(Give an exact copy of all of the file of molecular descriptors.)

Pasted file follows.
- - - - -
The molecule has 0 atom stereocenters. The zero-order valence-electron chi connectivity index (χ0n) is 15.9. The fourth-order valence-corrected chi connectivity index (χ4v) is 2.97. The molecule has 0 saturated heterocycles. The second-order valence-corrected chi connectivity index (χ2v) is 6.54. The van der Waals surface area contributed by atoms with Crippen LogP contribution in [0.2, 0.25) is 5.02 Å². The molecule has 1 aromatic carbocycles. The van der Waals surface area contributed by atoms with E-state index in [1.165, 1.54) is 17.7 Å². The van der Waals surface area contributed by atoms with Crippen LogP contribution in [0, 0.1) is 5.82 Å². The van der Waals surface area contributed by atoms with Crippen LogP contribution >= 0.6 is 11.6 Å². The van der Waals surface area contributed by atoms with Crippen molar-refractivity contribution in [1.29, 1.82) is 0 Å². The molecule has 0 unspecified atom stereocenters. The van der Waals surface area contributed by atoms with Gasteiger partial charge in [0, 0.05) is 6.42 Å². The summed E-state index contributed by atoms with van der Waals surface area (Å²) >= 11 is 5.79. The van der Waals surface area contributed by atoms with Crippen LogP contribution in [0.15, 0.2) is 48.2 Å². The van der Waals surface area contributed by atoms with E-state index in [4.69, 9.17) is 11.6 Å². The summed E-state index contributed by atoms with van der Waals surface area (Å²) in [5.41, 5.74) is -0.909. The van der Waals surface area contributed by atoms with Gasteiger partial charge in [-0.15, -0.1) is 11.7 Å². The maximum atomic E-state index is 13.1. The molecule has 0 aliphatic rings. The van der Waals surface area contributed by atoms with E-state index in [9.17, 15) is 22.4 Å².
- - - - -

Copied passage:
The molecule has 0 atom stereocenters. The zero-order valence-electron chi connectivity index (χ0n) is 15.9. The fourth-order valence-corrected chi connectivity index (χ4v) is 2.97. The molecule has 0 saturated heterocycles. The second-order valence-corrected chi connectivity index (χ2v) is 6.54. The van der Waals surface area contributed by atoms with Crippen LogP contribution in [0.2, 0.25) is 5.02 Å². The molecule has 1 aromatic carbocycles. The van der Waals surface area contributed by atoms with E-state index in [1.165, 1.54) is 17.7 Å². The van der Waals surface area contributed by atoms with Crippen LogP contribution in [0, 0.1) is 5.82 Å². The van der Waals surface area contributed by atoms with Crippen LogP contribution >= 0.6 is 11.6 Å². The van der Waals surface area contributed by atoms with Crippen molar-refractivity contribution in [1.29, 1.82) is 0 Å². The molecule has 0 unspecified atom stereocenters. The van der Waals surface area contributed by atoms with Gasteiger partial charge in [0, 0.05) is 6.42 Å². The summed E-state index contributed by atoms with van der Waals surface area (Å²) >= 11 is 5.79. The van der Waals surface area contributed by atoms with Crippen LogP contribution in [0.15, 0.2) is 48.2 Å². The van der Waals surface area contributed by atoms with E-state index in [4.69, 9.17) is 11.6 Å². The summed E-state index contributed by atoms with van der Waals surface area (Å²) in [5.41, 5.74) is -0.909. The van der Waals surface area contributed by atoms with Gasteiger partial charge in [-0.15, -0.1) is 11.7 Å². The maximum atomic E-state index is 13.1. The molecule has 0 aliphatic rings. The van der Waals surface area contributed by atoms with E-state index in [9.17, 15) is 22.4 Å².